Three tactile illusions to trick your brain

We’ve blogged before about The Rubber Hand Illusion - a simple experiment where psychologists found that they could convince people that a rubber hand was their own by putting it on a table in front of them, hiding their real hand, and then stroking it in the same way as their real hand.

Source: KCL

Source: KCL

By mixing up the signals from two different senses – sight and touch - we can trick our minds to believe that the fake hand is our own.

The illusion is so compelling partly because of the priority our brains give to our sense of sight. In fact, most of the back of our brain is devoted to visual processing and around half of the cortex is involved with sight. Even in situations where the brain processes ‘multisensory information’ - for example, when you hear the screech of tyres as you see a car stop - vision tends to dominate.

But The Rubber Hand Illusion is just one trick. Here are three more you can try at home!

1. The Aristotle Illusion

One of the oldest tactile illusions is the Aristotle illusion - it’s also one of the most simple.

First, cross your forefinger and index finger. Next, touch a small spherical object such as a rolled up piece of blu-tac.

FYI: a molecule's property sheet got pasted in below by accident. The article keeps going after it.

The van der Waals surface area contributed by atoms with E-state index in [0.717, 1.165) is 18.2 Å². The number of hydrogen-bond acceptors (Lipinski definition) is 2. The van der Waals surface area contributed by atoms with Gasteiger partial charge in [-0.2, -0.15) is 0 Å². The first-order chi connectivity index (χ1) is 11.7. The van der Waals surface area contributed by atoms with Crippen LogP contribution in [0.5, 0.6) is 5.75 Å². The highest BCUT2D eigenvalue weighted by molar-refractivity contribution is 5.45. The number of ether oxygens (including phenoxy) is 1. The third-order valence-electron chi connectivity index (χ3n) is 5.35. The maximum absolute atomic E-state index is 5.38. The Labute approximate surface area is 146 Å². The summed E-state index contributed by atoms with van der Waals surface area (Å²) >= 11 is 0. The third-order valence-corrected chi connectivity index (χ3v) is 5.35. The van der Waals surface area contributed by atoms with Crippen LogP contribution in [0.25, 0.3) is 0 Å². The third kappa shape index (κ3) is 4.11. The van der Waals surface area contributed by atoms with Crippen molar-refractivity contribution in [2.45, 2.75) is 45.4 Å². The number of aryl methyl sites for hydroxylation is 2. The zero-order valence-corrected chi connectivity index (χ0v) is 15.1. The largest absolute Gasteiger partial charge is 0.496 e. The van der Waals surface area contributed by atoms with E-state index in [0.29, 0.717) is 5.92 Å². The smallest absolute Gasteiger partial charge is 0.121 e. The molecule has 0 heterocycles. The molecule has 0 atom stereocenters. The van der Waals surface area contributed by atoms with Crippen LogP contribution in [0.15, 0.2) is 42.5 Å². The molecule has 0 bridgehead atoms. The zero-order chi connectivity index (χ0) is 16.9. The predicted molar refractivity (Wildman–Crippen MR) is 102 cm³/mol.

It will feel like you are touching two balls of Blu Tack and not one. You can also achieve the same effect if you touch your nose!

In this illusion the brain has failed to process the fact that you have crossed your fingers. Because the ball or Blu Tack touches the outside of both fingers at the same time – something that very rarely happens – your brain interprets it as two separate objects.

2. Tricks for your fingertips

Our fingertips are exceptionally sensitive. As such, it’s relatively easy to trick them.

This illusion directly from New Scientist shows you one way you can fool them!

“Take an ordinary comb and pencil and lay your index finger along the top of the comb, then run the pencil back and forth along the side of the teeth. Even though the teeth are moving from side to side in a wave-like motion, your finger will feel as if a raised dot is travelling up and down the comb.

“According to Hayward, this works because the unfamiliar motion of the teeth causes similar skin deformation to the more usual action of running your finger over a raised bump, so your brain interprets it that way.”

3. Hot and cold coins

Take two coins and put them in the freezer until they are thoroughly chilled. When this is done, take them out of the freezer and place them on a table - one on either side of a coin that’s been kept at room temperature.

Touch the two cold coins with the tips of your index finger and ring finger, leaving the middle finger to touch the middle coin.

Amazingly, the middle finger will feel equally cold. 

Interestingly, your middle finger will not feel cold unless it is in contact with a neutral coin; if there are no tactile sensations, the brain is reluctant to “fill in the gap” and ascribe cold to it.

Have you tried any of these? Tell us what happened!